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The Worst Thing is Not the Last Thing

By |2019-04-14T18:15:51-04:00April 14th, 2019|Sermons, Uncategorized, Worship|

The Procession in the Streets of Jerusalem – James Tissot     The Worst Thing is Not the Last Thing Rev. Sarah Buteux April 14, 2019 Palm Sunday, Year C Luke 19:28-48 “Remember you are dust and to dust you shall return.” Five and a half weeks ago, we began Lent by reciting these words as the ashes of burnt palms were imposed on our foreheads.  Well, most of us did. Or, maybe it was just some of us.  I didn’t take attendance and I’m not going to ask for a show of hands to see who was actually there, because you and I all know that there aren’t a whole lot of people who come out for Ash Wednesday anymore. It is why we’ve taken to bringing the ashes out onto main street and offering them to people “on [...]

Lost Without You

By |2019-03-31T19:07:34-04:00March 31st, 2019|Sermons, Worship|

  By Rev. Sarah Buteux Luke 15:1-10 Lent 4, Year  C In my reading this week, I came across the story of Jon Tyson, a mega church pastor, who left his church in Florida and moved to NYC to start a new kind of church with a close group of friends.  I’ve read a lot of stories like this one, and at first it followed all the familiar beats.  Jon and his friends gave up the lives they’d known back in Florida. They banded together and started their church in somebody’s living room. They quickly outgrew that space and started meeting in the back room of a downtown bar, and when that became too small, they made the big leap.  They rented a theater uptown, launched a web site, printed flyers, rehearsed the band, and lo and behold, [...]

Life Isn’t Fair!

By |2019-03-27T12:09:10-04:00March 27th, 2019|Sermons|

Sermon by Rev. Todd Weir Luke 13:1-9 March 24, 2019   Life should be fair, but it clearly isn’t. When the Manafort verdict came out, a Brooklyn defense attorney noted that a recent client received more time in prison for stealing $100 worth of quarters from a laundry mat. Recent news reports wealthy parents buying their children into elite schools. Fairness and justice are deeply held values. Without some degree of fairness, the moral center collapses.  And yet, no matter how hard you try, it is impossible to achieve perfect fairness.   The world is a messy place and sometimes bad theology gets in the way and makes it even worse.  Jesus is addressing the doctrine of fairness run amok.  I would like to believe if I lead a good life; seeking to be ethical, give back to the [...]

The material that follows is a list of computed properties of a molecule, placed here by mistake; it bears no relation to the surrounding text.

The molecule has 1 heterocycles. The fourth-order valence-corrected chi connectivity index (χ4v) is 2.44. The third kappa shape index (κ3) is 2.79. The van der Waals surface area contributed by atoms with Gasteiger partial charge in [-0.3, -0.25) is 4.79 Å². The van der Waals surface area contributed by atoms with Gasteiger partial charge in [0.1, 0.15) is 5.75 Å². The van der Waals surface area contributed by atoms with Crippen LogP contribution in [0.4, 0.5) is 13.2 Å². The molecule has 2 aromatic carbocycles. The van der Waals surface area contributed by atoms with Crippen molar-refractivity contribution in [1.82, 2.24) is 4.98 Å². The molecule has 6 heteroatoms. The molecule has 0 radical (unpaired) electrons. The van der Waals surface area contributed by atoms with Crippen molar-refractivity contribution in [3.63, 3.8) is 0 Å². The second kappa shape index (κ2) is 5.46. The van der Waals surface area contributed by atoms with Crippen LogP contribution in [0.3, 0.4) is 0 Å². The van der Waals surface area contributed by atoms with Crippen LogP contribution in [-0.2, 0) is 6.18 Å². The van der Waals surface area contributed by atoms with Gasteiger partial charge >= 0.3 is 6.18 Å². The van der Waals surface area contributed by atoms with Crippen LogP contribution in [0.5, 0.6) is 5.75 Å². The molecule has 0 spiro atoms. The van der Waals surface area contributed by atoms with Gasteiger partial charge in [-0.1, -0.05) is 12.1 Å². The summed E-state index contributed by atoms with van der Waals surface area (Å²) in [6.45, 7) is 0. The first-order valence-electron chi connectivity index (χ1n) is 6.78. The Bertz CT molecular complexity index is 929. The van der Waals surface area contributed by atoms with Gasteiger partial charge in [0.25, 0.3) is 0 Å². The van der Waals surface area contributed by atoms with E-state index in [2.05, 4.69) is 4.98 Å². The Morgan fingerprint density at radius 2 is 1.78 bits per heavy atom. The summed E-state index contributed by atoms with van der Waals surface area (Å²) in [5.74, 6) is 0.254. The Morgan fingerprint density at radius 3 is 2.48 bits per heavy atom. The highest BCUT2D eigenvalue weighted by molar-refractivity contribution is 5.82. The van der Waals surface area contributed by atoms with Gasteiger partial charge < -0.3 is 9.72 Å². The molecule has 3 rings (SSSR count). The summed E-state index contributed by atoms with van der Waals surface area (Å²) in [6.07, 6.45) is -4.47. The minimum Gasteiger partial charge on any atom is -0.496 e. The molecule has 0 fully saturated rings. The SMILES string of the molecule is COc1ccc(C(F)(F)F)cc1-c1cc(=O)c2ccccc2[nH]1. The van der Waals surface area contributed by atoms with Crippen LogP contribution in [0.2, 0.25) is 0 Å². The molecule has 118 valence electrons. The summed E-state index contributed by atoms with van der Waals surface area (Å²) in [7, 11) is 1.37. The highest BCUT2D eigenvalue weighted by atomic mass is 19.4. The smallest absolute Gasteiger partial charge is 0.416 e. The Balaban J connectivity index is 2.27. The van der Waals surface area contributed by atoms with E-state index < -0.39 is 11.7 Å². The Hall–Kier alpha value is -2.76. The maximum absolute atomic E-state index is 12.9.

Life Isn’t Fair!

By |2019-03-27T11:59:05-04:00March 27th, 2019|Sermons|

Sermon by Rev. Todd Weir March 24, 2019 Luke 13:1-9         Life should be fair, but it clearly isn’t. When the Manafort verdict came out, a Brooklyn defense attorney noted that a recent client received more time in prison for stealing $100 worth of quarters from a laundry mat. Recent news reports wealthy parents buying their children into elite schools.   Fairness and justice are deeply held values. Without some degree of fairness, the moral center collapses.  And yet, no matter how hard you try, it is impossible to achieve perfect fairness.   The world is a messy place and sometimes bad theology gets in the way and makes it even worse.  Jesus is addressing the doctrine of fairness run amok.  I would like to believe if I lead a good life; seeking to be ethical, give back [...]

Is My I-Phone the Devil? Some Thoughts on Technology, Temptation, and Jesus’ Sojourn in the Wilderness

By |2019-03-10T14:15:22-04:00March 10th, 2019|Sermons, Worship|

Rev. Sarah Buteux March 10, 2019 Lent 1, Year C Luke 4:1-13,   Jesus, full of the Holy Spirit, returned from the Jordan and was led by the Spirit in the wilderness, where for forty days he was tempted by the devil. Forty days.  Forty days out in the wilderness with nothing to do…without anything to eat…with no one to talk to.  When’s the last time you found yourself with nothing to do, without anything to eat, with no one to talk to?  It’s almost impossible to imagine, isn’t it?  I’m not saying that we’re never bored, hungry, or lonely. Boredom, hunger, and loneliness are part and parcel of the human condition. They dog us at every step.  But do any of us ever allow ourselves to truly feel those things anymore? Or do we pick up our [...]